Power Morcellator Lawsuits
A recent article in USA Today sums up why there are so many morcellator lawsuits. “When a hysterectomy can be a death sentence” (Weintraub, 2014) explains the story of Amy Reed, a doctor, mother of six and cancer patient. Reed had chosen to undergo a hysterectomy to combat her bleeding fibroid tumors, which had become a serious problem. She agreed to the use of a morcellator during her procedure, as it would cut down on healing time and discomfort.
Though the doctor had undergone a complete check for cancer prior to her surgery, she was indeed suffering from one of the rarest forms of cancer known – Leiomyosarcoma. It is not a form that shows up on preoperative tests, unless especially looked for, and it led to a catastrophic result. The use of a laparoscopic procedure that relied on the morcellator, “Spread those cancerous cells throughout Reed’s abdomen, turning a dangerous but treatable disease into a terribly lethal one.”
This single story exposed the medical world to the realities of the situation, and it also triggered a wave of legal action from those who had suffered the same fate. Whether someone was having a myomectomy (removal of a fibroid) or a hysterectomy of some kind, and then developed LMS, it has now become a legal matter. The FDA warning of the risk of the spread of cancer when the devices are used also makes the physicians still using them doubly at risk for a lawsuit of some kind.
Additionally, several models of morcellator have been recalled since the FDA warnings, and so the continued use of several versions of them also represent a legal issue, as well.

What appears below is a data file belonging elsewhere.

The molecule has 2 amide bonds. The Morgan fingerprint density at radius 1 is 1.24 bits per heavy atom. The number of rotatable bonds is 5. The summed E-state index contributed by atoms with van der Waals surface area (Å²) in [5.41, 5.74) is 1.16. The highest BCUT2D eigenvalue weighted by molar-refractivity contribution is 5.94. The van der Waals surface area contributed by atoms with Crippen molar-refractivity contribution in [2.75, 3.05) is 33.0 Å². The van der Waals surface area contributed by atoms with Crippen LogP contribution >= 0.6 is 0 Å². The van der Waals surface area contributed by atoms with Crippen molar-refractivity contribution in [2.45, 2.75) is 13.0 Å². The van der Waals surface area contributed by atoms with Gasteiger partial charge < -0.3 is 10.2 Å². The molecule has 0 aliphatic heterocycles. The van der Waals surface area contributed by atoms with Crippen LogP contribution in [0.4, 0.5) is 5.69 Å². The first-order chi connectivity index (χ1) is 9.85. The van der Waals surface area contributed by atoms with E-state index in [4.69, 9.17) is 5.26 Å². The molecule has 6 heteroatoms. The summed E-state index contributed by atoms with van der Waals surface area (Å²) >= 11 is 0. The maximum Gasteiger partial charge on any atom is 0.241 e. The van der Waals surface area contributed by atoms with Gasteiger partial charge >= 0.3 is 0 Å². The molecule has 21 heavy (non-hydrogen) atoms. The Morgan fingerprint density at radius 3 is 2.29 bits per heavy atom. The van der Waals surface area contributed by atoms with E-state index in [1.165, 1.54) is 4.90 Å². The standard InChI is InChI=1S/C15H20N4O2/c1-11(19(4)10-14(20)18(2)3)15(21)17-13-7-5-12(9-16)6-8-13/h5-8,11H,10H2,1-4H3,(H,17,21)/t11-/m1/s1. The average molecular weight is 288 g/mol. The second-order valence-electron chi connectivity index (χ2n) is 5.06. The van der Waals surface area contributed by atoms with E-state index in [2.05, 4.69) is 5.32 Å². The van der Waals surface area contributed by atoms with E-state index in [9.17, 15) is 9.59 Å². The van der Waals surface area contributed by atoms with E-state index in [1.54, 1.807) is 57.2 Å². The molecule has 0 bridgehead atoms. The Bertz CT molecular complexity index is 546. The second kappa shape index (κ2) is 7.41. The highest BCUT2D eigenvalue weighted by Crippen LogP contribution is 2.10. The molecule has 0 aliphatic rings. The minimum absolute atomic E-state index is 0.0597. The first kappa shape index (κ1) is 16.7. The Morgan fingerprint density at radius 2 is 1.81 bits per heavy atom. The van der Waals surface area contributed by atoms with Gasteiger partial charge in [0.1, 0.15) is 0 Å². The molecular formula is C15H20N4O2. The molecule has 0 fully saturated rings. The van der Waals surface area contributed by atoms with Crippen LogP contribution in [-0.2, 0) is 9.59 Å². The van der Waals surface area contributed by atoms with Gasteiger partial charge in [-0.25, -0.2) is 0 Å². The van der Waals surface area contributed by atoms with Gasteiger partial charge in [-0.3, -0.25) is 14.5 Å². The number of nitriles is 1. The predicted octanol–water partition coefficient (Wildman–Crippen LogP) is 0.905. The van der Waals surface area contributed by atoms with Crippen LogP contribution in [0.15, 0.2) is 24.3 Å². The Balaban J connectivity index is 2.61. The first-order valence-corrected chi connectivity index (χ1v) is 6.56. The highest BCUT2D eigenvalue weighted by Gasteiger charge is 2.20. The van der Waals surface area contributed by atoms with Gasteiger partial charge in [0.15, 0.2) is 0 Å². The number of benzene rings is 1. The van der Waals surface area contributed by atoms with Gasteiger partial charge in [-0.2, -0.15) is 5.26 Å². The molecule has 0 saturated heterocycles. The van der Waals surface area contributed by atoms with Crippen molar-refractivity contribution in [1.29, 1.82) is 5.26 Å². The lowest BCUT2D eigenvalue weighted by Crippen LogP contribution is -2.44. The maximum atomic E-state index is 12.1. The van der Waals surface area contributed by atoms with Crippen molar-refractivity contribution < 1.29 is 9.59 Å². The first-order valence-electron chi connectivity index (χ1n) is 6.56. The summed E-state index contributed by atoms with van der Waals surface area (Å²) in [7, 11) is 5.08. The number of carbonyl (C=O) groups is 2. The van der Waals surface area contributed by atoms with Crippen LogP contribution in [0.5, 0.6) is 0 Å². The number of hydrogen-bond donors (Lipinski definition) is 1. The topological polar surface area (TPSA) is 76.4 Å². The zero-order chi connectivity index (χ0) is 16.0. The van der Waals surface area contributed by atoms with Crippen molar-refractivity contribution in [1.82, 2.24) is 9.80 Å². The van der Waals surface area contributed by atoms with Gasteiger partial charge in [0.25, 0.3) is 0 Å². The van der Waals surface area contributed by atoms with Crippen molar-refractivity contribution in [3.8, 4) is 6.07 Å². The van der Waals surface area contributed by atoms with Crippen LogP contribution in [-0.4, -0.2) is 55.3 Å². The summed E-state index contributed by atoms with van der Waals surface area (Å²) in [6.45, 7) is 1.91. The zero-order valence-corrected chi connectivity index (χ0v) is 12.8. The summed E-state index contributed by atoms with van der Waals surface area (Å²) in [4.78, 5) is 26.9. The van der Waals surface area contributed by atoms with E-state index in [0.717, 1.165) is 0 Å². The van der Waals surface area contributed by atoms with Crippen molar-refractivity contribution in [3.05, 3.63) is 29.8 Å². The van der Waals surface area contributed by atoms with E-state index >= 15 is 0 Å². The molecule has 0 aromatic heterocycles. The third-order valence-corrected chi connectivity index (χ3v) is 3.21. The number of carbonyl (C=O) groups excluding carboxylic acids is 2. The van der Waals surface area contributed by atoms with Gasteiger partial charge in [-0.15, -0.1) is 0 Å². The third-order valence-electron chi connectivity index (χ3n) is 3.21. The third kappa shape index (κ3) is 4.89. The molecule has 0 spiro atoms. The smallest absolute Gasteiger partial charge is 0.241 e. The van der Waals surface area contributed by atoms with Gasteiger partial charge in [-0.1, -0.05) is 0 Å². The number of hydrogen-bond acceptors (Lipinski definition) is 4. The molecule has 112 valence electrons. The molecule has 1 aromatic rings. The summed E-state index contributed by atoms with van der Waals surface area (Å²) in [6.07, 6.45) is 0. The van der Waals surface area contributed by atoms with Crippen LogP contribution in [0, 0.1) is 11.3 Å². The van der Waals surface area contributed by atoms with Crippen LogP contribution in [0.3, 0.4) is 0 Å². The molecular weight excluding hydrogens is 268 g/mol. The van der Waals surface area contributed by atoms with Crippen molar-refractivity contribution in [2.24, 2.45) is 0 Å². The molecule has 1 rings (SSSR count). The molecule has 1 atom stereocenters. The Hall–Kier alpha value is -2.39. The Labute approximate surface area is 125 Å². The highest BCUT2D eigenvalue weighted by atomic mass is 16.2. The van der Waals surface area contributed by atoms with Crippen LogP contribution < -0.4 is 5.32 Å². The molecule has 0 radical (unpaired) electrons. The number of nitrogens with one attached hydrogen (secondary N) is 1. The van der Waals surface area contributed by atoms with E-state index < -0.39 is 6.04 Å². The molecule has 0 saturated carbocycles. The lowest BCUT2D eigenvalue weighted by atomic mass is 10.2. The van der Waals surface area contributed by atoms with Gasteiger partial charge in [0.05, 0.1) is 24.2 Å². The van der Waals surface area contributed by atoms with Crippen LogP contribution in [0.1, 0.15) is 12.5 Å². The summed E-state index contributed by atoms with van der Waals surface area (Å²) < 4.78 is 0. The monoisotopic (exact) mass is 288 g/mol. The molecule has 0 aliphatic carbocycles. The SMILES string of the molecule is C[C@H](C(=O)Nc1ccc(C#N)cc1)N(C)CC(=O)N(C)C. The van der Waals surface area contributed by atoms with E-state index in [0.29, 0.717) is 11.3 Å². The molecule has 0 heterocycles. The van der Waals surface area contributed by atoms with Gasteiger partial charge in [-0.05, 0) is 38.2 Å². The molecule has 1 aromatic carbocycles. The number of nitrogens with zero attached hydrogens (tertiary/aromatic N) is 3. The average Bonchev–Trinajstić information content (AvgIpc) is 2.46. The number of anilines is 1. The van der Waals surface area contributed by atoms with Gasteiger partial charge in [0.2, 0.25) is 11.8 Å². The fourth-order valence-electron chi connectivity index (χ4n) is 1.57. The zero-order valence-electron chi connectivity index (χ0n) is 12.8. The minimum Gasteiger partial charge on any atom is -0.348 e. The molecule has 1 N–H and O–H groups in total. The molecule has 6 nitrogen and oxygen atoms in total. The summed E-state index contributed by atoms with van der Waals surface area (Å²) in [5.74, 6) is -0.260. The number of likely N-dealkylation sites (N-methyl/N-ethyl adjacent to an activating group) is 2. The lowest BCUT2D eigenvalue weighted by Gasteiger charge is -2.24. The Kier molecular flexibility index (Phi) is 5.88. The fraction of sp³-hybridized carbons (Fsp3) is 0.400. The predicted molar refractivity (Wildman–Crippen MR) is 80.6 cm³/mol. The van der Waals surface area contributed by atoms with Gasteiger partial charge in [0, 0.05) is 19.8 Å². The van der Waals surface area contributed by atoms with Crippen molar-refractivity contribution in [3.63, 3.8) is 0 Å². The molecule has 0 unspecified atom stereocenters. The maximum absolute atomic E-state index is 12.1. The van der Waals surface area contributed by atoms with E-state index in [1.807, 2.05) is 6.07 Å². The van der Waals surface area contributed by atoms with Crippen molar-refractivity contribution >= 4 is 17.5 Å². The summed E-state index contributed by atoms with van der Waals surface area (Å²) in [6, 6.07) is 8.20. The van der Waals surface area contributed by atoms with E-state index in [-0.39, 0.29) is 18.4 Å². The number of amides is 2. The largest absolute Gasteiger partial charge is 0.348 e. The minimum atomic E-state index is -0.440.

In other words, there are many reasons that someone might be ready to file a power morcellator lawsuit.
The Statistics on Morcellator Lawsuits
It is important to understand that the FDA stated in April of 2014 that they felt the use of a morcellator to remove fibroids (whether individually or through a hysterectomy) represented a threat to every one in three hundred and fifty women. Their studies demonstrated that this high percentage of patients has undiagnosed LMS and that the spread of the disease would occur if morcellation was used during the procedure.
Interestingly enough, the FDA also considers the use of a power morcellator a threat to those with spleen or kidney cancers too. In fact, the FDA has questioned the use of power morcellators when they shred benign tissue and cells as well. This is because the tissue is released throughout the abdominal cavity, and there it can adhere to other organs and create everything from fleshy growths to full-blown obstructions.
Filing a Morcellator Lawsuit
For those who feel they have a legal case against the manufacturers of power morcellator devices, the current lawsuits take the following positions:
- Negligence cases – Plaintiffs indicated that the makers of the gear had the obligation to avoid any harm to the public.
- Fraudulent misrepresentation – Plaintiffs argue that the makers of morcellators presented their products as safe, when they were a threat to health.
- Failure to warn – Plaintiffs indicated that the makers of the gear should have warned the public of the threat of the spread of cancer or benign tissue.
- Failure to test – Plaintiffs argue that makers did not fully test the potential outcomes of the use of the gear.
- Risk – Plaintiffs express that a serious consumer risk was created by the devices and that the makers should have expressed the potential risks.
Currently there are several individuals with active cases against the power morcellator makers because of their subsequent development of cancer (LMS) after a procedure using their devices.
Weintraub, Karen. When a hysterectomy can be a death sentence. USAToday.com. 2014. http://www.usatoday.com/story/news/nation/2014/02/18/hysterectomy-laparoscopic-morcellation-amy-reed/5347093/